Train and Test for Security
You can reduce your risk by restricting data access only to those who need it. But what can you do when those people happily click on phishing links?
First up, security must become an integral part of your staff training. Instill the idea that customer data is like an unexploded bomb. It’s safe enough if it is handled in the right way but if it isn’t treated with the right respect then it has the potential to do enormous and irreparable damage. Train not only against phishing, and other social engineering, attacks but also to understand that working with customer data is a privilege.
Next, test that your defenses are working. Third-party companies can test system security through penetration testing: they’ll mount an offense against your systems and then report back on the weak spots they found. And, as we saw above, similar testing is available to check if your staff are vulnerable.
Employ Multiple Layers of Security
It’s not enough to have just one layer of security. The phishing examples above show that usernames and passwords can fall into the wrong hands.
A relatively simple way to mitigate such attacks is through two-factor authentication (2FA). Then, even if a staff member’s credentials fall into the wrong hands they’re only useful if the criminals also have access to the device used for 2FA.
For especially sensitive data, you should limit network access to that data only to the devices of staff who have permission to see it. By limiting access to certain IP addresses on your network, for example, you’ll further reduce the potential for staff-driven attacks.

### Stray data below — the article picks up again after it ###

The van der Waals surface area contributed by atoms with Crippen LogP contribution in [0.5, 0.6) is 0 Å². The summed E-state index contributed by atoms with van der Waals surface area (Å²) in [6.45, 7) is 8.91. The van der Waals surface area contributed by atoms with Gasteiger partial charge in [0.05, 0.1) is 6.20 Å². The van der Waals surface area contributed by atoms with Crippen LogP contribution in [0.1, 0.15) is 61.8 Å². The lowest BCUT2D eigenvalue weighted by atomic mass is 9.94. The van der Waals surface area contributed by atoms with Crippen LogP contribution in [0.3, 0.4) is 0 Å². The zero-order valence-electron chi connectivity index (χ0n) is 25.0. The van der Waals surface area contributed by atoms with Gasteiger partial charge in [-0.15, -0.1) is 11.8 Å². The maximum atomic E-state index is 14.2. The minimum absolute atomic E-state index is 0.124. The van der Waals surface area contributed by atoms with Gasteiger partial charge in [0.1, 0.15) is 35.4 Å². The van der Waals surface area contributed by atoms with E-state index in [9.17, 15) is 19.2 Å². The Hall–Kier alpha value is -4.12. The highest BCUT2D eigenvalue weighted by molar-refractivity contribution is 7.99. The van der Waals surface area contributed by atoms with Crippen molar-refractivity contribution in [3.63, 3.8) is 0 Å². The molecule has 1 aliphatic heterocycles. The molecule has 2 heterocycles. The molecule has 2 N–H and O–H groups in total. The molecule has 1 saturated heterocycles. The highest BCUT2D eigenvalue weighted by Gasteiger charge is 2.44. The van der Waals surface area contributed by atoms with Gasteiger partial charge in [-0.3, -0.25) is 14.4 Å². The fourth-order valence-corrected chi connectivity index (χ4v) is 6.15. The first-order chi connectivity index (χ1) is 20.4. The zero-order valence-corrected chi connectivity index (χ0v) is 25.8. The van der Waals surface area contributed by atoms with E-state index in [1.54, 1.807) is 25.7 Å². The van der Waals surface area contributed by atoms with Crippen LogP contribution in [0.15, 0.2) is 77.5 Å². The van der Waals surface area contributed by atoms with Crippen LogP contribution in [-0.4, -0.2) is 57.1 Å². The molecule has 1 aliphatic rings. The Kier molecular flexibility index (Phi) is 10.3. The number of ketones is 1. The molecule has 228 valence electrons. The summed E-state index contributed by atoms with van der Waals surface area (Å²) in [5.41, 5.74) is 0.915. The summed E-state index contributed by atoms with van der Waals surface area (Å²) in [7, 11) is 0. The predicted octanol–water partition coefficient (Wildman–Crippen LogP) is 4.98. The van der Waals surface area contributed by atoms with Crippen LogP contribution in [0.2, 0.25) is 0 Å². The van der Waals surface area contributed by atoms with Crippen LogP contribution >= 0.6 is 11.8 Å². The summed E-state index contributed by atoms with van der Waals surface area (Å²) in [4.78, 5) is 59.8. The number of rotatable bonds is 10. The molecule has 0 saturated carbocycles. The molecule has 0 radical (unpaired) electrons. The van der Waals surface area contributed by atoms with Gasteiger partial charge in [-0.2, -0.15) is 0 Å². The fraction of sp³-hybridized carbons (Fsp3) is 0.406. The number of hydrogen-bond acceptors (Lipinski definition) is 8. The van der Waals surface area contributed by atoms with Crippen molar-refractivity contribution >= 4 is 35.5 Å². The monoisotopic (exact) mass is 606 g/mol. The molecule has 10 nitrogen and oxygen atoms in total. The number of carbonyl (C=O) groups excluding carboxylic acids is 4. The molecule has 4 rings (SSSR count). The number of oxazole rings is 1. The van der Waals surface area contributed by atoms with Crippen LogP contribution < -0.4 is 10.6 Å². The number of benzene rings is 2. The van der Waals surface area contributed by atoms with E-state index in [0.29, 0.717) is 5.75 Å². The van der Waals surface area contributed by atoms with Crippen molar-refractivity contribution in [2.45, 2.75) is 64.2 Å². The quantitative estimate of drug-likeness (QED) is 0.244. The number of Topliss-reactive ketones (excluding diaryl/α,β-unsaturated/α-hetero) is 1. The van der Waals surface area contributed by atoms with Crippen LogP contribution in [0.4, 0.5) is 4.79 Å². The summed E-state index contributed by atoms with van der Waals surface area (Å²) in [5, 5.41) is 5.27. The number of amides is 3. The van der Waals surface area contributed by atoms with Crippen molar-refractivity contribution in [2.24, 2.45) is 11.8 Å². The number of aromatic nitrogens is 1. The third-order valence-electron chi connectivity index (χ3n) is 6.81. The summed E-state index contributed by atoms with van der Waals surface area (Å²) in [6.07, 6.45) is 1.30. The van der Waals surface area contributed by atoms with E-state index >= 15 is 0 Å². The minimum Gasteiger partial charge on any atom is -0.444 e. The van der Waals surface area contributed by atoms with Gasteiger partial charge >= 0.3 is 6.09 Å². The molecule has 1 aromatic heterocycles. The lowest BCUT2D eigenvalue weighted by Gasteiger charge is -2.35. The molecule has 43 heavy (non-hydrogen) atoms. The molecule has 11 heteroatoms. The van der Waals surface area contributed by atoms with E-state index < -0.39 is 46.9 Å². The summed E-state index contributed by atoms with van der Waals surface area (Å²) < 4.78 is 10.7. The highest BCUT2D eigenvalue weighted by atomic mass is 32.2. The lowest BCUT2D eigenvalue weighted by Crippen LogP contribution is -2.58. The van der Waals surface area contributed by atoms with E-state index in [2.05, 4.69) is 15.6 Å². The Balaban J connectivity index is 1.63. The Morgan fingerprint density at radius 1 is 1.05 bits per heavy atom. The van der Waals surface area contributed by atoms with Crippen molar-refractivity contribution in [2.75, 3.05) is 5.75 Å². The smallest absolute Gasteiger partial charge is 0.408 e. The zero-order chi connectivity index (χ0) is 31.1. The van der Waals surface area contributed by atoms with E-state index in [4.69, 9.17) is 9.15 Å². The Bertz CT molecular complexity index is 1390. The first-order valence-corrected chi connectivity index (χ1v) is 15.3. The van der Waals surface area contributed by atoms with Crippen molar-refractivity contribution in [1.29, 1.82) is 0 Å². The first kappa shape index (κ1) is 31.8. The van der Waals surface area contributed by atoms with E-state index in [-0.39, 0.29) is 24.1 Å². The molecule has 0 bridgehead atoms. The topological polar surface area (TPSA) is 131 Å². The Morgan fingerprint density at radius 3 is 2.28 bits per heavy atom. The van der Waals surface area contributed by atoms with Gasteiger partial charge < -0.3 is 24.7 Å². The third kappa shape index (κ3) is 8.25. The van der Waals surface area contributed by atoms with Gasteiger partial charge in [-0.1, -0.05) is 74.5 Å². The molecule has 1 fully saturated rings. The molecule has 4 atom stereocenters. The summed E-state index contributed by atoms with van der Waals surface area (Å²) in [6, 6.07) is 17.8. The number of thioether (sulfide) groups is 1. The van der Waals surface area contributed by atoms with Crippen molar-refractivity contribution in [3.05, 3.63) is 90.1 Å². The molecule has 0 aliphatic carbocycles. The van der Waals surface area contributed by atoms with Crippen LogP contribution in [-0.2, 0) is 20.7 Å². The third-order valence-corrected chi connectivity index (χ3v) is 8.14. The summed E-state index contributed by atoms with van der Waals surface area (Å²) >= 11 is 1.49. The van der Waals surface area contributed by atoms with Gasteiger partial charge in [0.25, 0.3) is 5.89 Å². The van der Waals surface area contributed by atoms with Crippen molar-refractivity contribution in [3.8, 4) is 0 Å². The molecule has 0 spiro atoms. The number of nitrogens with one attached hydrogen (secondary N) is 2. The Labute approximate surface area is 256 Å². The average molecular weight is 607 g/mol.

And, of course, you encrypt your customer data, right?
Plan for Failure
No matter how good your security, you should behave as though a breach is inevitable. By building your systems defensively, you’ll minimize the fallout should a leak occur.
Planning for failure starts with having a clear procedure for what happens when a breach occurs. Your process should cover:
- Lock-down: restrict access as much as possible, and maybe entirely take systems offline, until you’re certain that you understand what has happened and that the attack vector has been neutralized.
- Reset: change all system passwords and, if appropriate, affected customer passwords.
- Determining and prioritizing what data was affected: you must be aware of the scope of the breach as early as possible.
- Tell the people who need to know: inform your local data protection authority, tell banks if card numbers were stolen, be prepared to speak to the press if they contact you and, most importantly, be completely transparent with customers.
- Clear roles and responsibilities: executing your plan is a matter of everyone knowing where they fit in and, just like any other emergency situation, you need to rehearse frequently in order to minimize delay when it happens for real.
The internet can be a hostile place and it’s no wonder when data is so valuable. Precisely how you protect from attack will be different for every organization. However, by starting with these principles you’ll give your company the right basis from which to look after your customers’ data.